ANDERSON: So what advice would you give to other healthcare organizations on the essential steps they should be taking to plan for a breach response?
MORGENSTERN: Well I think the best advice ... is to make sure that your workforce is trained to know where to report an incident. ... So the most important message we try to get out is who to contact - even if they are not sure whether it is a breach - and to contact us immediately. We have many different types of businesses, so if people don't know how to notify, that can put a huge hindrance on our ability to mitigate risk.
The next thing I would recommend is make sure that you clearly document as you're going through your breach determination and if you've [activated] your incident response teams, make sure you document who is responsible for what actions and make sure it is clear to everyone what their actions are, because you can't do this by yourself. ... So you have to make sure that all the key players know what their responsibilities are in walking away from the table, and then included in all of that, because your investigation will go on for a period of time, is to mitigate as soon as possible. You want to prevent any further harm ...
When you have this process documented it helps you not panic because you already know what you have to do. So when it comes time where things are happening quickly, you've got that structure set up.
ANDERSON: So could you give us a few examples of some of the steps Walgreens is taking to prevent breaches?
MORGENSTERN: Well training is obviously a big step in preventing any kind of breach because I think people have to understand the basic definitions of what a breach is. ...
Also, we [the privacy team] have a very close working relationship with our IT security compliance team ... from a technology perspective. And while we're not the experts in that area, we have forged that relationship and we act in conjunction with each other so that ... we can help each other along the way. I don't always know all the technologies to secure data, so I rely on their information and guidance there. They rely on our information and guidance and experience when it comes to investigations as well, so it's kind of a trade off. That has been a big step for us in making sure that we are creating an environment where there is less risk as opposed to more risk.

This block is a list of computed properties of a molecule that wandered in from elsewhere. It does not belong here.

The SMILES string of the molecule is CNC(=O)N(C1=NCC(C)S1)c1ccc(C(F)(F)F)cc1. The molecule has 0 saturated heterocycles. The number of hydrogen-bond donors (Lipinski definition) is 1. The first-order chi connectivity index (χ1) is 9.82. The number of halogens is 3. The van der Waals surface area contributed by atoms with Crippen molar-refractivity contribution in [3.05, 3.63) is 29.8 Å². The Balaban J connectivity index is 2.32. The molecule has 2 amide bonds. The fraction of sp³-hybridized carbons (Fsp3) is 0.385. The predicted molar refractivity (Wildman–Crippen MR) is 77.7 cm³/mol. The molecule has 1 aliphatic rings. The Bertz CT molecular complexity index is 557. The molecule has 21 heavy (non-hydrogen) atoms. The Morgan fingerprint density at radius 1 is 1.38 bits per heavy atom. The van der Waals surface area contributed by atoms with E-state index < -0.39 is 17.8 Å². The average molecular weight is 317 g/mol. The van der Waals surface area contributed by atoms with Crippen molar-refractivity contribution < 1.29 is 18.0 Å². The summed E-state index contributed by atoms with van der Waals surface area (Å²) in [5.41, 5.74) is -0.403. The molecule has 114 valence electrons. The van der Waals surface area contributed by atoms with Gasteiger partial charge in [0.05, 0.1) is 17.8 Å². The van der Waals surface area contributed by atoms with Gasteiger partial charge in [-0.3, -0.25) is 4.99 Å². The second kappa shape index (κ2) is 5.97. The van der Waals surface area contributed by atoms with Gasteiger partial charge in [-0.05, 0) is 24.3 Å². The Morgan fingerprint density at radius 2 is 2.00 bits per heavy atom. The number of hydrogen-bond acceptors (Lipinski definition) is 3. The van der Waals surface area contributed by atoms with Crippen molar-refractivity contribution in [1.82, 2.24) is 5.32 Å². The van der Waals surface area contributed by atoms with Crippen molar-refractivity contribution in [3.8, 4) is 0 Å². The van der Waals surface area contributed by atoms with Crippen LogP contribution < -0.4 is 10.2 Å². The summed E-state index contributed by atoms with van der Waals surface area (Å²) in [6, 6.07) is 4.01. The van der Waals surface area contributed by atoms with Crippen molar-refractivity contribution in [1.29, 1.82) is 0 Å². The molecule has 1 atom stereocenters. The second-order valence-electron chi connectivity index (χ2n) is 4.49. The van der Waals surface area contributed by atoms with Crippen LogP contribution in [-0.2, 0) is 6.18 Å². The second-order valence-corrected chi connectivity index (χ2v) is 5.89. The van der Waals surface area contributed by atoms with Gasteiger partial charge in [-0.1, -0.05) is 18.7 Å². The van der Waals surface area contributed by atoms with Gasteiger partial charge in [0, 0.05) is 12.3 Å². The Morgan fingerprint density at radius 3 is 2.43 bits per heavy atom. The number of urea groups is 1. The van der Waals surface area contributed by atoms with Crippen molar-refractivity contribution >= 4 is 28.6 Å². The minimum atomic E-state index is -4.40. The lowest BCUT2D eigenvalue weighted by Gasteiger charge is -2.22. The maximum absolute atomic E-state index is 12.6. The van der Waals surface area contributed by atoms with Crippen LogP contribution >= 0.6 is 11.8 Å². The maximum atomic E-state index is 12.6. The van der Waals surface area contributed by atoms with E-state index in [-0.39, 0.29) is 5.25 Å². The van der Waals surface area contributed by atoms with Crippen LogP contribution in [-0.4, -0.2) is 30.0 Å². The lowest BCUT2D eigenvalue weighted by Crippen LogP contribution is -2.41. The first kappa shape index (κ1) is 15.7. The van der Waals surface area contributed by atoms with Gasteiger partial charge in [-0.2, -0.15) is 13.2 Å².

In those areas where there may be a higher risk because of a new project ... a lot of times we can bring other players to the table. ... One of the biggest steps for us is forging those relationships. Because we can't, even with notification, do it by ourselves; we also can't ensure compliance and reduce risk by ourselves. I think it is a team effort all the way.
ANDERSON: Can you give us just a brief overview of how you are using encryption?
MORGENSTERN: ...One of the things that we've done is the laptops all have encryption on them. We did that back years ago when it wasn't as prominent an issue. .... The other thing is as many entities are moving into the mobile application environment, we are ... looking at a lot of different [security] technologies ...like auto-wipe, where the system can be remote-wiped in the event of a loss of a device. ...
Collaboration is Critical
ANDERSON: So what is your advice to other organizations when it comes to breach prevention?
MORGENSTERN: My advice, and this is from my own experience, is that you have to have that collaboration. The biggest advice that I have is that in many cases our groups are small for the size of the organization so you constantly have to stay on top of a lot of things, and the only way that you can really do that is to stay involved and active with other parts of the organization. And even if you haven't heard from anyone in that area in a long time it is always good to reach out and keep that networking going so that when things come up, people think of you where they may not have thought of you before as far as notification and bringing you into the loop. ...
Breach Notification Rule
ANDERSON: Finally, do you expect to see any changes in the final version of the HIPAA breach notification rule? For example, what about the harm standard that enables organizations to determine whether an incident represents a significant enough risk of harm to merit reporting it? Might that be omitted or revised do you think?
MORGENSTERN: It's hard to say. I would hope that they would not remove the harm standard. In the standard notification requirement, we have certain things that we have to tell the individual about the incident. If suddenly we had to say every time any piece of information was impermissibly used or disclosed or accidentally disclosed ... if we had to notify every single person every single time something like that happened, I would think, as a consumer, I would be so overloaded with notices I would never know when something significant occurred.
So it would be my hope that they do leave that piece of it in, because I think that we have to be able to also have meaningful communication with our customers. If you are constantly hearing, "Oh here I got another letter from company ABC," I think after a period of time people would just ignore them and it becomes one of those things that we stick in our shredders every day when we get home from work. ... A lot of people say, "Well consumers should know about every single thing," but at some point, I think it becomes even burdensome on the consumer.